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For the next big innovation for agriculture, think small

For the next big innovation for agriculture, think small

Insects spelling out the word "protein" on a plate
ShutterstockRUCHUDA BOONPLIEN

Western society looks at insects as vermin that lurk in the dark and spread disease. But this is changing, as micro-livestock is more efficient and can reduce the insidious effects of meat eating on human health and global ecology. While insect-based food products have uncertain acceptance, most investors' current focus has been on processing insects into animal feed, primarily fishmeal for aquaculture.

Traditional livestock production accounts for 70 percent of arable land, including 33 percent for crops for livestock feed. As the global population grows to reach 9.8 billion people by 2050, food production is expected to increase by 70 percent. These trends — along with increasing incomes in developing countries — are unsustainable.

As on land, overexploitation of the ocean has exhausted wild fish stocks. Breakthroughs in breeding and adoption of high-quality pelleted feed unlocked a boom; for example, from 2000 to 2010, while Vietnam's catfish pond area doubled, its production grew from 50,000 tons to over a million. By 2014, more fish were farmed than wild-caught and is expected to rise to two-thirds over the next decade.

Increased aquaculture has increased the price of fishmeal, which has been substituted for cheaper soymeal; although soymeal can replace fishmeal up to 60 percent in the catfish diet, total replacement is deleterious for growth (PDF). Generally, high protein feed comprises 50 to 70 percent of animal production costs and the global feed industry was valued at $430 billion in 2017. Insects — a natural part of many animals' diets — is one alternative. A meta-review found that insect protein can replace 25 to 100 percent of existing feed. Furthermore, insect protein digestibility (PDF) is comparable to animal protein and higher than that of vegetable-based proteins.

Feeding the market

However, the European Union prohibited the use of animal-derived feed for livestock and only approved insect proteins for use in fish feed in July 2017. The EU is expected to allow insects for poultry feed in 2019. There are fewer restrictions in the United States and Enterra received approval for fish feed sales in 2018.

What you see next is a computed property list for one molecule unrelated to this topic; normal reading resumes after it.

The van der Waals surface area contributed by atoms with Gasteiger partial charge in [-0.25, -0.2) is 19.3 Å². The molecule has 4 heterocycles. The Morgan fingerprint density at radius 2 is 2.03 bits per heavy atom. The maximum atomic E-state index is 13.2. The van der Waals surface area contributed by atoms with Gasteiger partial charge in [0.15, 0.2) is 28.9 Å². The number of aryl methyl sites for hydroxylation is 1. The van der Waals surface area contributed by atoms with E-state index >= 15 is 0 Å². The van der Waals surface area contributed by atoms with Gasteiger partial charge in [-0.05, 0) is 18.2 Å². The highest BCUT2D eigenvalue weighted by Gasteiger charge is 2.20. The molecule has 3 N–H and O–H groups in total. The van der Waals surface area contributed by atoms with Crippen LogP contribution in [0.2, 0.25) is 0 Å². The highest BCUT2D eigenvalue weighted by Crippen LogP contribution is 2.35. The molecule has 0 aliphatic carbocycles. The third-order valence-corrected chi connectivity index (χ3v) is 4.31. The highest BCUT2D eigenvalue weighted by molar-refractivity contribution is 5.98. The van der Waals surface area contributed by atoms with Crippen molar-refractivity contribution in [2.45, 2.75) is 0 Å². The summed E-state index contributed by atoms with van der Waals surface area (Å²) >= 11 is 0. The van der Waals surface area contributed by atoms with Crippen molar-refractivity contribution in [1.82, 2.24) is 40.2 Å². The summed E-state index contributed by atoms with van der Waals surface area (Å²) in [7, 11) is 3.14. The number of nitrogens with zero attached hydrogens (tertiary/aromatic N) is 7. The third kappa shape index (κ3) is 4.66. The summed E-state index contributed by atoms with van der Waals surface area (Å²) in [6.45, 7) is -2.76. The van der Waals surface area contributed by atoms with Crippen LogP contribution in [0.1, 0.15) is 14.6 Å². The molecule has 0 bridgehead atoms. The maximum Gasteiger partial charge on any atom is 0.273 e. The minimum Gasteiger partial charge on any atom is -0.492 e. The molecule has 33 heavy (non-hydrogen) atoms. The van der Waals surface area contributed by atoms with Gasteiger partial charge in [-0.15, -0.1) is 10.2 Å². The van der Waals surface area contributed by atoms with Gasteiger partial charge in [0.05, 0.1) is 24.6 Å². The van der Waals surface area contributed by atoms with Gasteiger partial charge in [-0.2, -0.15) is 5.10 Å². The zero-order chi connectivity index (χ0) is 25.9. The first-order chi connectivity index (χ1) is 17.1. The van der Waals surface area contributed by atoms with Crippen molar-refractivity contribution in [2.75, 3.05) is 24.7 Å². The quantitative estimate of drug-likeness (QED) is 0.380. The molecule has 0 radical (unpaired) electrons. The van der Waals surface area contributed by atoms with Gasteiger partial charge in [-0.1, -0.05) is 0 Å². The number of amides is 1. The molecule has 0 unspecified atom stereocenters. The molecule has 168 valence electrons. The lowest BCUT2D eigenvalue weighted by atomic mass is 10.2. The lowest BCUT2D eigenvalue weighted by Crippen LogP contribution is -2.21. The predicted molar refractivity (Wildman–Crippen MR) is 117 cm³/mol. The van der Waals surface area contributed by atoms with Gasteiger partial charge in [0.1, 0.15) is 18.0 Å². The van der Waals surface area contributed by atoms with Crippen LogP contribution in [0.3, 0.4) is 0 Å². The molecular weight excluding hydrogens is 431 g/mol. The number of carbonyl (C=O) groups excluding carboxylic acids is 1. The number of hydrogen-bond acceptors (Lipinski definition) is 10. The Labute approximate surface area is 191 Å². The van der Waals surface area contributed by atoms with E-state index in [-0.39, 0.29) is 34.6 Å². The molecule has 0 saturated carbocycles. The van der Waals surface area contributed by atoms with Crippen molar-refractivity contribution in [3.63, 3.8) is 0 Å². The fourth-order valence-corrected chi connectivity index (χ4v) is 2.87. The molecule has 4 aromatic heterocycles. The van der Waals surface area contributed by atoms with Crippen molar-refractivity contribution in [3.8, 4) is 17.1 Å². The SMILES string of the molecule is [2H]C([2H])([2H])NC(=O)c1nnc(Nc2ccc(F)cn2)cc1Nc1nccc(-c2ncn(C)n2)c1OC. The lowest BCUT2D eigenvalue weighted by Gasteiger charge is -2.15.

The industry is growing quickly, so data is sparse. CB Insights catalogs innovative conservation ventures ranging from AgTech for improving farming efficiency to  consumer food replacement — with the smallest listed category being insect protein. Industrially purposed animal feed is not included. An independent analysis on CB Insights and Crunchbase of funding rounds relating to insect protein yielded over 50 companies from 2009 through June. Of these, 42 disclosed founding amounts showing $277 million raised by the industry.

Of the disclosed transactions, feed companies garnered 95 percent of capital and the largest six companies account for 90 percent. Following AgriProtein's relocation from South Africa to the United Kingdom in 2017, 84 percent of all capital and all of the large transactions (such as Enterra's) are European. North American firms raised $26 million, including Enterra ($10 million), eXo ($5.2 million) and Entomo Farms ($3.3 million).

Meals of mealworms

Recently, Nicole Kidman and Vanity Fair released a video of the actress relishing a four-course meal of hornworms, mealworms, crickets and grasshoppers. In practice, industrial sale of insect protein for animal feed uses mealworms, roaches and black soldier flies while consumer edibles mainly are derived from grounded crickets.

Ynsect, after evaluating 15 insect species on 30 parameters, selected the mealworm to be the first on the animal feed market — mainly for fish. Chinese firms have moved from producing medicine out of roaches into the feed business and there are estimates of 400 roach farmers in just the Shandong province. On the other hand, black soldier flies are able to digest low quality feed extremely well and can thrive on livestock waste before themselves becoming feed.